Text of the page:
Most of the known ASP designs were produced by Convair. It seems that Convair jumped into the program with both feet, producing not only detailed diagrams of a whole range of vehicles but also artwork and display models. And the latter category included some beautiful see-through models made from Plexiglas. It shows some interior details such as the complex plumbing of the Liquid Air Cycle Engines, as well as the winged second stage tucked into the lower fuselage of the very large hypersonic first stage. In an era long before computer animation, models such a this would be very useful in illustrating complex concepts to customers and bosses.

I have uploaded the full-rez version of this photo to the 2017-07 APR Extras Dropbox folder, available to all APR Patrons at the $4 level and above. If you are interested in accessing these and other aerospace historical goodies, consider signing up for the APR Patreon.




 Posted by at 2:36 am
Jul 012017

The Pluto nuclear ramjet is often considered one of the crazier (or perhaps more accurately, “badass”) weapons systems ever considered by serious people. In short, it used a nuclear reactor as the heat source for an airbreathing ramjet; it would fly at a few hundred feet altitude at Mach 3 with nearly unlimited range. Several American aerospace corporations vied for the contract; LTV won the contract to build the airframe in 1961. The “Tory” nuclear ramjet was static ground tested with some success, but the program was cancelled in 1964.

Convair gave the concept considerable study from the beginning of the program in 1957 until at least 1961. Their “Big Stick” concept has been reasonably well known, but they had another idea that was somewhat further from the basic idea. It was mentioned in at least two briefings that I’ve come across; some amount of serious work was done on it, but the information I have is fragmentary. The concept was called simply the “Submersible Nuclear Ramjet.”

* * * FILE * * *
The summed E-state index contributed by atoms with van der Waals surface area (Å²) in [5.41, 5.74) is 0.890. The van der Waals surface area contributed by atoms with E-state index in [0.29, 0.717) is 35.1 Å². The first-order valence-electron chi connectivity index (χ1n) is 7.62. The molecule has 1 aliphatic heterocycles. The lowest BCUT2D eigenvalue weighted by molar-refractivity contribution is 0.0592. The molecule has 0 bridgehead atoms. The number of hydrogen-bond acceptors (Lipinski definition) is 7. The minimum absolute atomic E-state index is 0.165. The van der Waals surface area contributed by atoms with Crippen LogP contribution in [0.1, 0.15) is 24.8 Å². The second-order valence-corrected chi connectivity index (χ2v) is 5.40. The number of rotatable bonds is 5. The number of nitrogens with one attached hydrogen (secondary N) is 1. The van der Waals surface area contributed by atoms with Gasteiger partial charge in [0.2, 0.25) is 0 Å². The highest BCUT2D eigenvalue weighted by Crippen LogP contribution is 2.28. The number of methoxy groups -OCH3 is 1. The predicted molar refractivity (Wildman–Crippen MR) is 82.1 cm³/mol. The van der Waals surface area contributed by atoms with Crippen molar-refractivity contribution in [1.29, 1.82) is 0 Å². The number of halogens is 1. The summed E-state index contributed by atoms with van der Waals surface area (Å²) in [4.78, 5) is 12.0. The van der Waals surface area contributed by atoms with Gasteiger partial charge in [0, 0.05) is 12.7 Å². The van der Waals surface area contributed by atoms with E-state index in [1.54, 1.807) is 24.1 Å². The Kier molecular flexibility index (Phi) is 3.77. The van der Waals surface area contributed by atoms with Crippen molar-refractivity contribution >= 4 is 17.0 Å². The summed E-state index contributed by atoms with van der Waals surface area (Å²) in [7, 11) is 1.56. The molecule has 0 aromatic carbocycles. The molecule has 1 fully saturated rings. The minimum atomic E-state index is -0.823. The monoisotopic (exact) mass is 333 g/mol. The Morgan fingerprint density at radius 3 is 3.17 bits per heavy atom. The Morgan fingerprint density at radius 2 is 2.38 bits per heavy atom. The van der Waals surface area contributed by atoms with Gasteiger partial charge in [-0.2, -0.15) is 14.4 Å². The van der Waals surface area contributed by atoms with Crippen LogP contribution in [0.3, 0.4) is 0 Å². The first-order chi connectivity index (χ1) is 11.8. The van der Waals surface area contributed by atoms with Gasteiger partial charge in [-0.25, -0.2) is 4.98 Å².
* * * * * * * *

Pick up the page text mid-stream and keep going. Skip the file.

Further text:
Pluto and Big Stick were unmanned cruise missiles. They would be launched from the ground with solid rocket boosters (some though was given to launching from ships, subs and aircraft) and would fly “grand tours” of the Soviet Union, spitting out a number of individual nuclear bombs. They would leave in their wake a line of ruin… the shockwaves from their passage would likely shake apart civilian structures, and the reactors would constantly spit out radioactive particles. At the end of the mission the missiles would crash into one final target.

But the Submersible Nuclear Ramjet would work a little differently. For starters… it was manned. There would be a crew on board throughout the mission.

Rather than starting off at some Air Force base, the Submersible Nuclear Ramjet would actually start off as a submarine, floating around on its own in the ocean. Propulsion would be provided by the nuclear reactor, serving as a “water ramjet” by heating seawater and expelling it. Feeding salt water, diatoms, kelp, fish and all the rest of the junk  the ocean has to offer directly through a nuclear reactor seems a bit dubious.

When the order to begin an actual mission comes in, the propulsion system would be reconfigured from seawater-burning ramjet to seawater-burning rocket. The vehicle would expel stored seawater through the reactor, generating a large amount of thrust, enough to launch the craft vertically out of the water and up to high speed. The craft would then angle over towards the horizontal; the propulsion system would reconfigure once again, this time to an airbreathing nuclear ramjet. The vehicle would then fly a mission essentially similar to Plutos… low altitude, screamingly high speed, ejecting nuclear weapons as it goes. At the end of the mission, unlike Pluto it would *not* crash itself into one final target. Instead, the manned vehicle would return to secure waters and slow to subsonic speed. It would enter a vertical climb and slow to a stop; the ramjet would again reconfigure, this time back to rocket mode. Four drag brakes would deploy around the nose and the vehicle would back down into the water for a soft “splashdown.” It would of course land with nearly empty tanks, so it would be quite buoyant; until the tanks refill, it would likely sit tail-down in the water.

I’m going to try to find out more about this concept, but I have minimal hopes. I’ve gone all this time without hearing about it until just a few weeks ago.

Because why no, I’ve made a basic model of the concept. Complete accuracy is not assured… I have a top view and an inboard profile; as with a distressing number of concept aircraft diagrams, the views seem to conflict on things such as the cockpit canopy, and the inlet configuration is only partially shown. Still, it’s a really interesting concept.

If you’re interested in Pluto, take a look at Aerospace Projects Review issue V2N1. There is a very large, highly illustrated article on Pluto in that issue. If you are interested in the Submersible Nuclear Ramjet, keep an eye on US Bomber Projects… it will show up in the next issue or two.

The renders below show the Convair Submersible Nuclear Ramjet to scale with the LTV Pluto.

 Posted by at 12:36 am